Saturday, June 28, 2014

Thoughts on The Ties That Bind, Part 1

I love Odyssey because of the seemingly never-ending adaptability that the show can provide. The show can take chances and different formats and still be the same show with the same characters that we love. 

I've noticed that Odyssey has often taken cues from current media in terms of structure and format. At the beginning, multiple episodes were released per year, all not of the greatest quality, but with some great ones in the mix. Stories were largely stand-alone, but they had a couple story threads and serialized storylines that popped up from time to time, including Blackgaard, Connie's road to salvation and Christian journey, Eugene's arc, etc. This is similar to many shows of the day, with more procedural-like formats for the casual viewer with few channels available (a la NCIS, Law & Order) while throwing in a couple ongoing storylines for the devoted viewer. 

Eventually, as the show evolved, the show began to become more serialized as the 2000s came into play. I consider this era to be the Golden Age of Odyssey history, as the character and plot arcs intertwined and moved forward at a blistering pace while creating great lessons and memorable moments (Novacom Saga and beyond, so basically Albums 35ish - 49). TV took this step in this decade as well as serialized TV began to rise, such as 24 and Lost.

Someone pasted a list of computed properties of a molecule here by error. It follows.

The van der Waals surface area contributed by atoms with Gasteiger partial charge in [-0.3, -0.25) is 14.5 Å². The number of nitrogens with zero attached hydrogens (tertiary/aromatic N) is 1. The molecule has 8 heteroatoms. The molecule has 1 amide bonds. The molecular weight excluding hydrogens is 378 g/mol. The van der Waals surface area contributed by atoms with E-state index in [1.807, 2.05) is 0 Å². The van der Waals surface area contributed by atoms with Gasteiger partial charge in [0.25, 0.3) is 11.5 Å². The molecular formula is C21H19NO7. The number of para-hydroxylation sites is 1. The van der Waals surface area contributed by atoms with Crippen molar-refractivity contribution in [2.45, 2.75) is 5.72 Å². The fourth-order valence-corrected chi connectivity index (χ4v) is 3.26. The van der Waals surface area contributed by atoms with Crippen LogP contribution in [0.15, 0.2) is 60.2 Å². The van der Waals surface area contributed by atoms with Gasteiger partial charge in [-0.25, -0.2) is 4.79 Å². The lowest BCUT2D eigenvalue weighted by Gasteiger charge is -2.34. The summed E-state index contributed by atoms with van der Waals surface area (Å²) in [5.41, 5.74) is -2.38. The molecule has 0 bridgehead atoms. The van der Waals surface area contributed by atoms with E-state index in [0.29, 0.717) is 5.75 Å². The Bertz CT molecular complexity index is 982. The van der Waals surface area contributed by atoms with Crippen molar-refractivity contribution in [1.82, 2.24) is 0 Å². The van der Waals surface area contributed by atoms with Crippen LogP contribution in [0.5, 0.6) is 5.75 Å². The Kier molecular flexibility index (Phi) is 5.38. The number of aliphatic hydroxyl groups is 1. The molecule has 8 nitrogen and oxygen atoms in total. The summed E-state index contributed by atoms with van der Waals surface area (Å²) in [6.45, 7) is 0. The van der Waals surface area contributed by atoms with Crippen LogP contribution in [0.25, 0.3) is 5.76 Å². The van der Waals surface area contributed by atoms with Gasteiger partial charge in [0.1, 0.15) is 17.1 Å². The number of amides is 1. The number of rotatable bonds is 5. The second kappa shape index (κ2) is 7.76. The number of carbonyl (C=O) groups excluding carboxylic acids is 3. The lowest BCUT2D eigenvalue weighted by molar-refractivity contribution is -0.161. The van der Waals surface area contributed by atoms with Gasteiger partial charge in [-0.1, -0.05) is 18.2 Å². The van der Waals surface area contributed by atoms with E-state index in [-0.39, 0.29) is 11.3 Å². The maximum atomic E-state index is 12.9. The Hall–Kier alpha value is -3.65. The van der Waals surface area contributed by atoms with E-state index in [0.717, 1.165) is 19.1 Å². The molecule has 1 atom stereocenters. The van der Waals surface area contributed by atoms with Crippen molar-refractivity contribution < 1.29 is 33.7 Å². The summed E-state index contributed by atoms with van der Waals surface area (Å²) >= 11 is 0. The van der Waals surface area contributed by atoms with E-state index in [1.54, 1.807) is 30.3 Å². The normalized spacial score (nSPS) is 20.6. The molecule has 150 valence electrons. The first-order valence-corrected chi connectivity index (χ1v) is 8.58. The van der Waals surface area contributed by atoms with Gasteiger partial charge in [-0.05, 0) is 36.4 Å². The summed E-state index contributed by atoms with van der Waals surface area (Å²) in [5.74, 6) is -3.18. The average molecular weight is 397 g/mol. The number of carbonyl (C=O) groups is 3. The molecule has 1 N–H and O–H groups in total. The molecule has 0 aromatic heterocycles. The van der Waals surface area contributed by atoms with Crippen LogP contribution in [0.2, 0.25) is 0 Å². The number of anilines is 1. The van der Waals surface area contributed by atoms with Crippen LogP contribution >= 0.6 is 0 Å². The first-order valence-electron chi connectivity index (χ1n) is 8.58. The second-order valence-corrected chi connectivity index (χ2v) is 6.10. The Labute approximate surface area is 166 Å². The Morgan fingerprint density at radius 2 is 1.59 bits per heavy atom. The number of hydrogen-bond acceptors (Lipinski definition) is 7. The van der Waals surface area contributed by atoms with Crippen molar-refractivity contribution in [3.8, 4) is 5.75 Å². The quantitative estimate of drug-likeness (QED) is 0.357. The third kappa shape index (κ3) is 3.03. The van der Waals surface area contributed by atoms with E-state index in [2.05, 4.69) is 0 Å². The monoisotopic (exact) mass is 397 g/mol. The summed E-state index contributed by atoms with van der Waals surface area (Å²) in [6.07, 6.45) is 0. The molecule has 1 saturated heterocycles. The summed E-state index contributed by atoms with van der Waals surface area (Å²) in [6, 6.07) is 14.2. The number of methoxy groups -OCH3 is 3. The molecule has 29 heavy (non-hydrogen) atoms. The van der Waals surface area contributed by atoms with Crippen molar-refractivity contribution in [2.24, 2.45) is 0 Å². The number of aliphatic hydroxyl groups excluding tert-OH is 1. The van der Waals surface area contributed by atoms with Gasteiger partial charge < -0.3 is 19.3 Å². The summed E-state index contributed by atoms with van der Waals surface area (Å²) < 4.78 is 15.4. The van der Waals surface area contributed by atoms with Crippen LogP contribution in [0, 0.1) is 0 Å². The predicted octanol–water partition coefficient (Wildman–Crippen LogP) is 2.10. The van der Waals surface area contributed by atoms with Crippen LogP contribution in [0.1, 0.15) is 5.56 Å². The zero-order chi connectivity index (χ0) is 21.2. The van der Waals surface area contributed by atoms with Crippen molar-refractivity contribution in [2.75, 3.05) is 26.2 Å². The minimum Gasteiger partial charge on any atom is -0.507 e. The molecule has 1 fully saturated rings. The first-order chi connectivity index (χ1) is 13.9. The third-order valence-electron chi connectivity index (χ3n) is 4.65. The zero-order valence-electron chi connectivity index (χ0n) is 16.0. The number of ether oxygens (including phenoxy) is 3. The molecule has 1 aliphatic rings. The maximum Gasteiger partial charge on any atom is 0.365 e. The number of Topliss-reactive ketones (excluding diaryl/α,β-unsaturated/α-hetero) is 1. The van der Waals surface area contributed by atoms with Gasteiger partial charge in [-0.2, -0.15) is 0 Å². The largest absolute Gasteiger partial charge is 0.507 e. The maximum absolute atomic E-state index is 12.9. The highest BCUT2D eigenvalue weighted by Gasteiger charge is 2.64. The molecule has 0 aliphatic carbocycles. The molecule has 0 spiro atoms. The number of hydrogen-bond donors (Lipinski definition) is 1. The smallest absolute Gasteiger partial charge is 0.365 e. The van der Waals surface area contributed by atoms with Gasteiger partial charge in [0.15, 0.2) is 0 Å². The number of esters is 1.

Much as Odyssey this season is exploring marriage & family,
Martin Freeman & the cast of FX's Fargo (parental advisory) are
sparking discussion around the country about morality
and the role of God as a storyteller in our lives.
Photo courtesy The Guardian.
Right now, the current trend on TV is closed-ended series, anthologies, miniseries, and the like. Writers like this format because it allows them to work on something that they know has an end, and they don't have to fill space or think up ideas for next season (see: Fargo, True Detective). Odyssey has taken on this trend and retrofitted it for their own purposes in Album 58: The Ties That Bind, which releases on next week and on the radio this fall. After doing the "concept album" with The Best Small Town (Album 50, 2008) & Clanging Cymbals (Album 54, 2011) and the miniseries/audio movie with The Green Ring Conspiracy (Album 53, 2011), The Ties That Bind looks like it wants to be a concept miniseries, which is definitely an interesting concept in itself, taking on God's design for marriage and family, which could easily easily be a very controversial topic.